In the ancient Maya society, there was a special class of priest whose job was to teach the children of the nobles. That priest, or group of priests, taught math, science, astronomy, medicine, writing, and other subjects.
But there was no formal school for the children of commoners. Most people in the Maya Empire were farmers. The job of a child was to help their parents. By the time a child turned 4 or 5, they were given daily jobs to do, so they would learn how to be a farmer or a farmer's wife. If a parent had a specialized profession, such as a artist, the boys learned that skill, even if they had no talent for it. Girls learned from their mothers and boys from their fathers, whatever their job. As time went on, children were given more difficult tasks. By the time they were 15, they were considered an adult and fully trained for their life's work.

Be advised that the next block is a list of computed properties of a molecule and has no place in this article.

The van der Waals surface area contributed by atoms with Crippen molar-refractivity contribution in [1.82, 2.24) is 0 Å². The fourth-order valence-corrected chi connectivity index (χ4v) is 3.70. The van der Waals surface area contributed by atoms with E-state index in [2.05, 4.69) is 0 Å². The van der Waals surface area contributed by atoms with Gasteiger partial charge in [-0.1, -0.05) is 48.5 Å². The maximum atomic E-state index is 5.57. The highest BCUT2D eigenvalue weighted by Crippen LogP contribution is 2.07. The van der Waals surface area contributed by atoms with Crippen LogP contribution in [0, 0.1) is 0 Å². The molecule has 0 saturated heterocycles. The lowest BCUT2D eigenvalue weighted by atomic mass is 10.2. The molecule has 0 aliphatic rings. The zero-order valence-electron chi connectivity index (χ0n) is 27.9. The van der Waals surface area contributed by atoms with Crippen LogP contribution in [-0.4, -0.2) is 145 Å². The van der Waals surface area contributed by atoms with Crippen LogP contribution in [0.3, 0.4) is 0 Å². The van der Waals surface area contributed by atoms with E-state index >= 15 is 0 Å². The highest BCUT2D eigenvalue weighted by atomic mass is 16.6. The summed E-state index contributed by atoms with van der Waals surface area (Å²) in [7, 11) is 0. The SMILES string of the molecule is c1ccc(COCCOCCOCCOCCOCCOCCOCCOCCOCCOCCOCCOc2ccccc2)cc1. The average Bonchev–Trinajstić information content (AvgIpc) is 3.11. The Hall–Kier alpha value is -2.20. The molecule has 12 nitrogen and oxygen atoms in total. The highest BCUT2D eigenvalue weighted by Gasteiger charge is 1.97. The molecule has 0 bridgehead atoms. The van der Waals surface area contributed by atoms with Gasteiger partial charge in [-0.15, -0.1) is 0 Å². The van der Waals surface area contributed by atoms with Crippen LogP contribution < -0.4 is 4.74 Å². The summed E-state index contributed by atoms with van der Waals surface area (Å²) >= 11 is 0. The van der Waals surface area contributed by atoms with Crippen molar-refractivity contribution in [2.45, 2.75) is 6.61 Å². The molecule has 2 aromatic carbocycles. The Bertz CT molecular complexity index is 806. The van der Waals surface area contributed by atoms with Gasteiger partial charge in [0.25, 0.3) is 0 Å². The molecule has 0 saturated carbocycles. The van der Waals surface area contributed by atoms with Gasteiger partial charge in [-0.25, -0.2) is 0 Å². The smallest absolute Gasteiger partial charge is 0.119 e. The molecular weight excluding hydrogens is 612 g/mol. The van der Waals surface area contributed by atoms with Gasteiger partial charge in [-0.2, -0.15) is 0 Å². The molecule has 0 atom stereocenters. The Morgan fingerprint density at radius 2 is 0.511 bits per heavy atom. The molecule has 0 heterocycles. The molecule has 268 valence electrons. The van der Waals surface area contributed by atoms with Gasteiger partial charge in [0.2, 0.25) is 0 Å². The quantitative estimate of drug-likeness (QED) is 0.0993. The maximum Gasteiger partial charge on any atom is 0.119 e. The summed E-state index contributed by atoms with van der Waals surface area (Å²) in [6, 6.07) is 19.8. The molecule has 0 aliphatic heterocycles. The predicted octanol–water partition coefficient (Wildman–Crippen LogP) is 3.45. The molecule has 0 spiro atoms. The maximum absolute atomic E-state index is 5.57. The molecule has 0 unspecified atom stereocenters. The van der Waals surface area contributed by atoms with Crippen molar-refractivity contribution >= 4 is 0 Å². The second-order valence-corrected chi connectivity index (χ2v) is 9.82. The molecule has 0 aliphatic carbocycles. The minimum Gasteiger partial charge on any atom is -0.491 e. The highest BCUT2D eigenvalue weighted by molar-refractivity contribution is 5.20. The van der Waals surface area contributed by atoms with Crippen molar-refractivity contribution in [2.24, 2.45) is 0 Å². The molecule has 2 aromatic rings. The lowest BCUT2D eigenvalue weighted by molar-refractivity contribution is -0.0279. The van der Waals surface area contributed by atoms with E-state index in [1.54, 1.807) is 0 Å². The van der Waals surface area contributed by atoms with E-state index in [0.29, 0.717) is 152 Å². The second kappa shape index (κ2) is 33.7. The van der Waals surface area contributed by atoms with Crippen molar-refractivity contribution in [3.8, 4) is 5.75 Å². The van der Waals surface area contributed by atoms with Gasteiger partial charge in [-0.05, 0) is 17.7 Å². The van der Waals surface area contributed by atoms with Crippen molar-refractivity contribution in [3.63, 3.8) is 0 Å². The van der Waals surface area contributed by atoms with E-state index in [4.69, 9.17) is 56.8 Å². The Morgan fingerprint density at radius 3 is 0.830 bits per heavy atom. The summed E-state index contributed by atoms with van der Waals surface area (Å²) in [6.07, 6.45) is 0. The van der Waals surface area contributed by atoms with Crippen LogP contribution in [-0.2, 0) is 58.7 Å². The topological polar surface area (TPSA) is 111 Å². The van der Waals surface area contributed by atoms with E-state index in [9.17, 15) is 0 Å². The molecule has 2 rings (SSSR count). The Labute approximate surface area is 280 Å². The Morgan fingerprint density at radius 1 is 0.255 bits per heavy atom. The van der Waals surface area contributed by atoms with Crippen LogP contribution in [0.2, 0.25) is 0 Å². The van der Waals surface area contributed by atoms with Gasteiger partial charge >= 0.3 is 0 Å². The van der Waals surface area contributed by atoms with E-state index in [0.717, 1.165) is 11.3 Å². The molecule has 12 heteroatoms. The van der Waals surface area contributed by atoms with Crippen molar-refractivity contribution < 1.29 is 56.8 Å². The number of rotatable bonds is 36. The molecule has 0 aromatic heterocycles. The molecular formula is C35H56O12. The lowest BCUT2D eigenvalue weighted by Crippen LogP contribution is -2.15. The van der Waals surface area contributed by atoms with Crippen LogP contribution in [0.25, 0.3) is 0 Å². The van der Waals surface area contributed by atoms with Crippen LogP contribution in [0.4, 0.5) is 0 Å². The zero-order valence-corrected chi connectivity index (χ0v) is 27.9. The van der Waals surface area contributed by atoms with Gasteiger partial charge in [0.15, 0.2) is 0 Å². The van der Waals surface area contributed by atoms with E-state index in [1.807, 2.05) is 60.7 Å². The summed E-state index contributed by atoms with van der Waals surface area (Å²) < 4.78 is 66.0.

It was almost impossible for a commoner to move up. Once a farmer, always a farmer. Once a brick layer, always a brick layer. If a child exhibited incredible talent, especially in the arts, that child on occasion might be singled out to be taught a specialized profession. But this was rare. Social position in each city-state was tightly structured. Positions and jobs were hereditary.